In pursuance of these objects and of others which will become apparent hereafter, one feature of the invention resides in a heat-exchange system which, briefly stated, comprises a combination of conduit means including an inlet portion, an outlet portion and a main body portion, intermediate the inlet and outlet portions. The main body portion is adapted for embedding in a structural element and includes at least two parallel sections of at least substantially identical crosssectional area and which are in heat-exchanging contact with one another, over at least substantially their entire length. One of these conduit sections is adapted to receive incoming fresh heat-exchange fluid from the inlet portion and the other conduit section is adapted to receive spent heat-exchange fluid from the first section and to conduit it to the outlet section. Circulating means is provided for circulating heatexchange fluid through the conduit means and heatexchange means is provided for adjusting the temperature of the heat-exchange fluid circulated by the circulating means to the desired level.
Due to the fact that according to the invention the aforementioned conduit sections extend in parallel, have substantially identical cross-sectional areas and are in heat-exchanging contact with one another over at least substantially their entire length, the temperature given a structural element in which they are embedded, and in particular at the exposed surface of such a structural element, is highly uniform everywhere. Because of this, the comfort of persons in a room in which such a structural element is used for heating or cooling purposes is substantially improved, and, a concomitant not to be overlooked, the energy required to be expended in order to obtain the desired temperature level can be reduced over what is known from the prior art.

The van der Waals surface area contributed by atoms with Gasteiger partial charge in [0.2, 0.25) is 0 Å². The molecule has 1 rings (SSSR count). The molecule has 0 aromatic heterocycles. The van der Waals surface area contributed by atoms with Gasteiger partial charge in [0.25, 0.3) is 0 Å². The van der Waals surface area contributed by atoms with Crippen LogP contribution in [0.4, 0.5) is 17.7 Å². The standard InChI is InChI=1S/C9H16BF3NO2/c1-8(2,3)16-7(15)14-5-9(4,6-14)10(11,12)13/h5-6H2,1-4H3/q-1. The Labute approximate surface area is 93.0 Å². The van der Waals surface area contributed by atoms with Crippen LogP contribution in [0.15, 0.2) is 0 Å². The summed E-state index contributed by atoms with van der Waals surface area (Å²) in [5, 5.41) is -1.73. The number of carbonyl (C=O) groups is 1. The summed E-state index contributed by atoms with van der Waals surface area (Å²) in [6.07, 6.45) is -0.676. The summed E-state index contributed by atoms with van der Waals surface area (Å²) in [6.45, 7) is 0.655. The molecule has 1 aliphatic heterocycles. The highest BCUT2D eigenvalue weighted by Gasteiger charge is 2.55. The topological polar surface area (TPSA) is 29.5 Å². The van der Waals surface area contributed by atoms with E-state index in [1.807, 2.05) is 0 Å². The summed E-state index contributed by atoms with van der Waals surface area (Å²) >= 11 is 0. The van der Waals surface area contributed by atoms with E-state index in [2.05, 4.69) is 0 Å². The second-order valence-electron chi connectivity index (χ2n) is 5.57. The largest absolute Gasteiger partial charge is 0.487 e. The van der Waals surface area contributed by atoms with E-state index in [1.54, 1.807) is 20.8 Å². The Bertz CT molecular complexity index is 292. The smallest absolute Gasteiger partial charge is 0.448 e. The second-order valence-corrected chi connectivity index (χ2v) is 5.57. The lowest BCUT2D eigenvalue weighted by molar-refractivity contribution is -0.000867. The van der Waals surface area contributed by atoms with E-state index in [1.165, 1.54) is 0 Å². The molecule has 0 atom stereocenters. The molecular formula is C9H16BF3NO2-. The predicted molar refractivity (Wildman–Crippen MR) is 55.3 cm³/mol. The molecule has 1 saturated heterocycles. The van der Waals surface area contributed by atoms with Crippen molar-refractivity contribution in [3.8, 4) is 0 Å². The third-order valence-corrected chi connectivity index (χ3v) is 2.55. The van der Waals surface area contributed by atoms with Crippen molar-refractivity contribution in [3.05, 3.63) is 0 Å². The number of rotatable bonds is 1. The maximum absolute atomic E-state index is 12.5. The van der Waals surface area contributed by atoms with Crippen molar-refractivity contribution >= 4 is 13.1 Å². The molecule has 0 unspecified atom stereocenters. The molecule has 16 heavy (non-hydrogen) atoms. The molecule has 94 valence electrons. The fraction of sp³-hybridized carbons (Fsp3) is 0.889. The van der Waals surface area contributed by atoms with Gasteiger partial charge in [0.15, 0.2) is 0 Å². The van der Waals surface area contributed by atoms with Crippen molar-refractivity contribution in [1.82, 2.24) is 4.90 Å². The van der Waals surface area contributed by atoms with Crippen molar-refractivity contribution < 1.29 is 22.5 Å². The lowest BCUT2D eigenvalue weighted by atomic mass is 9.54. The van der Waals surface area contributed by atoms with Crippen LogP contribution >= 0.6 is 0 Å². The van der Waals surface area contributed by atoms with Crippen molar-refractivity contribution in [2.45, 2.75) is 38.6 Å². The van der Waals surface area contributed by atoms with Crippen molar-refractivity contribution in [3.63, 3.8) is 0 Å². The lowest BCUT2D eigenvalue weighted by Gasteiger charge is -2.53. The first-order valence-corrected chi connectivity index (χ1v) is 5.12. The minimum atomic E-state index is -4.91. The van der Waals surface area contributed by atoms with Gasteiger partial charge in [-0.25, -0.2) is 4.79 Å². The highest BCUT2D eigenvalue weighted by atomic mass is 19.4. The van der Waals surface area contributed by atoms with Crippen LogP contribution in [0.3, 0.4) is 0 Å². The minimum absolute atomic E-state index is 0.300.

If the heat-exchange system of the present invention is to be utilized for cooling the structural element in which its conduit sections are embedded, then cooling fluid must of course be passed through the conduit means. In such a case it is, however, essential to assure that the surface temperature of the structural element being cooled will, depending upon the ambient conditions in the air of the room in which it is used, not fall below that temperature at which the water vapor contained in the ambient air will begin to condense at the exposed surface.
The concept of embedding conduits for instance in a floor of a structure, and circulating cooling water through them is not in itself novel. It is for instance known to circulate town water or well water through such conduits, water which in temperate zones usually has a temperature of substantially 8 14 C. If the water temperature is for instance 14 C. and the resulting surface temperature of the floor is 17 C, the dew point temperature (the temperature at which water vapor in the air of a room whose floor is being cooled thusly, will condense) is not met on many days throughout the year. In other words, the surface temperature of the floor will be cooler than the dew point temperature and as a result condensation will take place. To prevent this it is necessary in such case to shut off the system and do without cooling entirely, or to either heat the incoming town or well water or mix it with warm water in order to raise its temperature and thereby the surface temperature of the floor. Evidently, the former possibility is uncomfortable and the latter possibility is expensive.
A further disadvantage of this prior art approach to cooling is the fact that the floor can be cooled only highly unevenly, that is there will be local areas where the floor is cooler than at other areas. Aside from the undesirable influence on the comfort of users of the room, this further causes the development of stress cracks in the floor.